13. I, too, was a BlogHer conference newbie this year and can attest to the high value swag being given out – crazy. But not everyone was taking – just like at every other conference I attend for my work as a tech journalist, there are some attendees who may as well arrive with a forklift. But others are much more discriminating and focused on what @colleenlindsay mentions – engaging in meaningful dialog with sponsors. Or not – at every meal, at least three PR reps sidled up to say "I'm in blogger outreach for [Brand Name]" to which I (and lots of other people I sat with) said, "Sorry, I don't do reviews and sponsorships."

    For the record, I appreciate the "Swag Exchange" that let us dump off unwanted stuff for other attendees to take; what was left was given to local nonprofits. Should be a feature of every conference regardless of industry.
    My recent post Concert Crone Manifesto

  14. @MomSpark says:

    I see where you are coming from, honestly, but I would be very careful stereotyping all "mommy-bloggers" who attend BlogHer as swag hoarders.

    For one, BlogHer is a women's blogging conference, so there are plenty of non-moms who attend. (including the private parties) Secondly, although there are attendees who *are* in it for swag, this is not the majority by any means.

    Knowing Tamara Walker (who you quote in your article) personally, I can confidently say she does not fall into the swag hoarding personality you speak of. I was shocked to see her name in this piece, to be honest. If brands at private parties did not want her (or any other blogger for that matter) to look at their products, they wouldn't give her a bag on the way out the door. It's okay to take swag that is given to you, regardless if you have 3 sitting in your hotel room already. Tamara, like many other bloggers who receive private brand party invitations, is influential in the space so brands want to reach out to her with their products. Is it immoral for her to test them out because she already has product from other brands? If a brand has a strong product, it will stand out from the rest. I mean, look at all of the brand competing in the expo hall, it's no different.

    I agree that it is the brand's responsibility to control the amount they distribute, as well as how they distribute it. If they don't want to risk loosing 10 samples to one blogger, they shouldn't set it up as a free-for-all.

    I was at BlogHer '09 and at the Crocs incident you mention. There were only a handful of bloggers who created the drama, which left around 1500 who didn't. Again, I think it's easy to lump all mom bloggers (the thousands of us) as swag hoarders when a few (who may not all be mom bloggers) display inappropriate behavior.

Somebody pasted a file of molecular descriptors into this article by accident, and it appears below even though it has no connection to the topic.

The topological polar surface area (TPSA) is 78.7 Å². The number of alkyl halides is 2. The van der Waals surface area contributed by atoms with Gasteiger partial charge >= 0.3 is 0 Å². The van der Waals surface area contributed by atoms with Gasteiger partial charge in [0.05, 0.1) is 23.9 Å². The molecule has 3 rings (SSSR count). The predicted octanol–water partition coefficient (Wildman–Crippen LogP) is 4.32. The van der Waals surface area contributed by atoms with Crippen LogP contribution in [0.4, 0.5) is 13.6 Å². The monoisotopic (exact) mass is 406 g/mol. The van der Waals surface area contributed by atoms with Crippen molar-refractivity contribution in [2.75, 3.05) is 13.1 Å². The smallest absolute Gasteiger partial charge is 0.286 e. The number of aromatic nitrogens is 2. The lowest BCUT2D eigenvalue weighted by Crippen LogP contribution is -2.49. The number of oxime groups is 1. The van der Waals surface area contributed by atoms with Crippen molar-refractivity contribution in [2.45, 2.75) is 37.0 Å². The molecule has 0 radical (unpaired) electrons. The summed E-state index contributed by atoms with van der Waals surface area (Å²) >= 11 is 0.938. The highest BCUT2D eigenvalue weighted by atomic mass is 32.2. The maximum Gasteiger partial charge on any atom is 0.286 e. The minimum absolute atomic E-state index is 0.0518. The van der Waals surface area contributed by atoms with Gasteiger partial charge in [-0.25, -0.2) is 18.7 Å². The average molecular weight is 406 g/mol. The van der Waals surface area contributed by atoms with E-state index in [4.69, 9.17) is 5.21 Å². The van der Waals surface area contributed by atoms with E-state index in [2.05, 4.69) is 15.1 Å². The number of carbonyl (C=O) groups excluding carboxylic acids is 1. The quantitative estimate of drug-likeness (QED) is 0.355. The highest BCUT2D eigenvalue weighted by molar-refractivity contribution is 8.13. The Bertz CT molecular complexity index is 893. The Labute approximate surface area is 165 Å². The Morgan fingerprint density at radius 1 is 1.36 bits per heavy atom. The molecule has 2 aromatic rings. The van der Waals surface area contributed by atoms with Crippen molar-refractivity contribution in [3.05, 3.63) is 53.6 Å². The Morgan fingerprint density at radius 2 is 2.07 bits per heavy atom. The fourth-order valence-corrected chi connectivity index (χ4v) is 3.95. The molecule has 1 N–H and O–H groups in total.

I guess my ultimate question to you is this, "What do you consider right or wrong in regards to taking swag, and when is the line officially crossed?"
    My recent post Road Trip Tips for Babies and Toddlers

  15. geekbabe says:

    As far as "swag" goes every single Blogher attendee receives swag in the form of a conference ticket that is several hundred dollars less than the price of a ticket that isn't subsidized by the sponsoring brands.

    What's the difference between accepting a partially sponsored Blogher ticket and in accepting a swag bag from a brand who matches your niche that contains products that are targeted towards your likes? nothing as far as I can tell.

  16. I think Oprah really created the whole craze for swag. She made it a cultural phenomenom with her favorite things show and then would randomly give out stuff on her regular show. Did people going to her show to see Oprah, or with the promise they might be leaving with a book, dvd player, or car?

    I enjoy some free Swag here and there but I don't agree with an entire conference being built around it.

  17. Desiree says:

    I also was at BlogHer and received some swag from the Expo Floor, some from private parties and none from other parties. I love good swag if it's something I can use, or pass along to someone else who can use it, but it's not the main reason I attend the conference. I go so that I can connect with the brands and the other bloggers…to network…with or without the giveaways. Honestly, we'd all be disappointed if the swag stopped, but I believe you'd still have thousands of people attending to get the face time with the companies and friends who we only deal with "virtually" all year long. Tamara/MomRN is one of those people who I've connected with prior to conferences and then met up with in person. She's as generous as you can get and works hard to provide important information to the general public free of cost, which I guess is the sweetest swag you can get.
    –Desiree Miller, @StressFreeBaby,
    My recent post Determination and Dreams